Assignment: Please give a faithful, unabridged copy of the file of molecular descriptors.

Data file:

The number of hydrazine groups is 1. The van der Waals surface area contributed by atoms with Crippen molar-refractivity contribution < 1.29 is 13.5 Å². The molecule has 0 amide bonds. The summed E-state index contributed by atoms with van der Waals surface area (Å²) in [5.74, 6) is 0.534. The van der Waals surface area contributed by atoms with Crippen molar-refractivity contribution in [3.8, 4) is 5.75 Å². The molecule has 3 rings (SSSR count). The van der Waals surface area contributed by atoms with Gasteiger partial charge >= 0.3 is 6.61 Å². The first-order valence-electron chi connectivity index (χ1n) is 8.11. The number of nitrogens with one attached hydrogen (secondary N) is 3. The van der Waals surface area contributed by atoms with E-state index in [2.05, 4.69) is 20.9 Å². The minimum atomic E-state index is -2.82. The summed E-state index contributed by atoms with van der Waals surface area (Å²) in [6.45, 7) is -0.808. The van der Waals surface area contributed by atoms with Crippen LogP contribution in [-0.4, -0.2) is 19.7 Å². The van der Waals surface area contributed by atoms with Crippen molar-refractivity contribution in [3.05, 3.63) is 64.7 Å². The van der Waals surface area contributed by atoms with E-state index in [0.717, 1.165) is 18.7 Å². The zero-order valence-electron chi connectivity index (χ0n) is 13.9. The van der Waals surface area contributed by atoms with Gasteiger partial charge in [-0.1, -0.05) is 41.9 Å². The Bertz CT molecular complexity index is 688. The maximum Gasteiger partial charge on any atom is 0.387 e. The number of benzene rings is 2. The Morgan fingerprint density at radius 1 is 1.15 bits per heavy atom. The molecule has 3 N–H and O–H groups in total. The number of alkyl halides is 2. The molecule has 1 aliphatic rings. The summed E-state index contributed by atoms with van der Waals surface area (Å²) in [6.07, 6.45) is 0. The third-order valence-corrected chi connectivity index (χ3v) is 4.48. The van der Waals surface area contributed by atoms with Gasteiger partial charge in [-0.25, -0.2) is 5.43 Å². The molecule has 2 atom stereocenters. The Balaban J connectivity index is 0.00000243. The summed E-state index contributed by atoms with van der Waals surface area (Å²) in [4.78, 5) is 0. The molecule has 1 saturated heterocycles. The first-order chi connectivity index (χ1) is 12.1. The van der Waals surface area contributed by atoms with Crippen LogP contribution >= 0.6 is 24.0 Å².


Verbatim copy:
The number of hydrazine groups is 1. The van der Waals surface area contributed by atoms with Crippen molar-refractivity contribution < 1.29 is 13.5 Å². The molecule has 0 amide bonds. The summed E-state index contributed by atoms with van der Waals surface area (Å²) in [5.74, 6) is 0.534. The van der Waals surface area contributed by atoms with Crippen molar-refractivity contribution in [3.8, 4) is 5.75 Å². The molecule has 3 rings (SSSR count). The van der Waals surface area contributed by atoms with Gasteiger partial charge >= 0.3 is 6.61 Å². The first-order valence-electron chi connectivity index (χ1n) is 8.11. The number of nitrogens with one attached hydrogen (secondary N) is 3. The van der Waals surface area contributed by atoms with E-state index in [2.05, 4.69) is 20.9 Å². The minimum atomic E-state index is -2.82. The summed E-state index contributed by atoms with van der Waals surface area (Å²) in [6.45, 7) is -0.808. The van der Waals surface area contributed by atoms with Crippen LogP contribution in [-0.4, -0.2) is 19.7 Å². The van der Waals surface area contributed by atoms with Crippen molar-refractivity contribution in [3.05, 3.63) is 64.7 Å². The van der Waals surface area contributed by atoms with E-state index in [0.717, 1.165) is 18.7 Å². The zero-order valence-electron chi connectivity index (χ0n) is 13.9. The van der Waals surface area contributed by atoms with Gasteiger partial charge in [-0.1, -0.05) is 41.9 Å². The Bertz CT molecular complexity index is 688. The maximum Gasteiger partial charge on any atom is 0.387 e. The number of benzene rings is 2. The Morgan fingerprint density at radius 1 is 1.15 bits per heavy atom. The molecule has 3 N–H and O–H groups in total. The number of alkyl halides is 2. The molecule has 1 aliphatic rings. The summed E-state index contributed by atoms with van der Waals surface area (Å²) in [6.07, 6.45) is 0. The third-order valence-corrected chi connectivity index (χ3v) is 4.48. The van der Waals surface area contributed by atoms with Gasteiger partial charge in [-0.25, -0.2) is 5.43 Å². The molecule has 2 atom stereocenters. The Balaban J connectivity index is 0.00000243. The summed E-state index contributed by atoms with van der Waals surface area (Å²) in [4.78, 5) is 0. The molecule has 1 saturated heterocycles. The first-order chi connectivity index (χ1) is 12.1. The van der Waals surface area contributed by atoms with Crippen LogP contribution >= 0.6 is 24.0 Å².